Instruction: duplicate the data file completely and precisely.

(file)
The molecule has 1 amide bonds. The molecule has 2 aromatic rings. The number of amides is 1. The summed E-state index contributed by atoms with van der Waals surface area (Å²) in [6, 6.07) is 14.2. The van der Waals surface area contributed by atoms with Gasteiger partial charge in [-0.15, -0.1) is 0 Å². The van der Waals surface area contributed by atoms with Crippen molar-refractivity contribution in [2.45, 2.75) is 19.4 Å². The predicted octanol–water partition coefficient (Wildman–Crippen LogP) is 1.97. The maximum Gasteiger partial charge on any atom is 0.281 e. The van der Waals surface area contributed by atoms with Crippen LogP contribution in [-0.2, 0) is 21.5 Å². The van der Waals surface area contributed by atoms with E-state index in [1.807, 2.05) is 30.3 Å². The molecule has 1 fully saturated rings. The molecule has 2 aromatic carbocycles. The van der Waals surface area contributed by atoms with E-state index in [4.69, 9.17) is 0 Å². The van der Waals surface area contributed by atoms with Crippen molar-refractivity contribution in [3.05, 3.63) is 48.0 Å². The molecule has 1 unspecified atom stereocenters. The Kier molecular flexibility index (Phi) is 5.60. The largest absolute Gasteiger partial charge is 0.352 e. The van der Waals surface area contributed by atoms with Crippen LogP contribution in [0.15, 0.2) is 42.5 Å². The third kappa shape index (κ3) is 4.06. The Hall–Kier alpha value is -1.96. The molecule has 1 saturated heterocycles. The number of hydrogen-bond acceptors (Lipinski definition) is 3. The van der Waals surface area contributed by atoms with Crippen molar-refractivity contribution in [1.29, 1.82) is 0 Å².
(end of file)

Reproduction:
The molecule has 1 amide bonds. The molecule has 2 aromatic rings. The number of amides is 1. The summed E-state index contributed by atoms with van der Waals surface area (Å²) in [6, 6.07) is 14.2. The van der Waals surface area contributed by atoms with Gasteiger partial charge in [-0.15, -0.1) is 0 Å². The van der Waals surface area contributed by atoms with Crippen molar-refractivity contribution in [2.45, 2.75) is 19.4 Å². The predicted octanol–water partition coefficient (Wildman–Crippen LogP) is 1.97. The maximum Gasteiger partial charge on any atom is 0.281 e. The van der Waals surface area contributed by atoms with Crippen LogP contribution in [-0.2, 0) is 21.5 Å². The van der Waals surface area contributed by atoms with E-state index in [1.807, 2.05) is 30.3 Å². The molecule has 1 fully saturated rings. The molecule has 2 aromatic carbocycles. The van der Waals surface area contributed by atoms with E-state index in [4.69, 9.17) is 0 Å². The van der Waals surface area contributed by atoms with Crippen molar-refractivity contribution in [3.05, 3.63) is 48.0 Å². The molecule has 1 unspecified atom stereocenters. The Kier molecular flexibility index (Phi) is 5.60. The largest absolute Gasteiger partial charge is 0.352 e. The van der Waals surface area contributed by atoms with Crippen LogP contribution in [0.15, 0.2) is 42.5 Å². The third kappa shape index (κ3) is 4.06. The Hall–Kier alpha value is -1.96. The molecule has 1 saturated heterocycles. The number of hydrogen-bond acceptors (Lipinski definition) is 3. The van der Waals surface area contributed by atoms with Crippen molar-refractivity contribution in [1.29, 1.82) is 0 Å².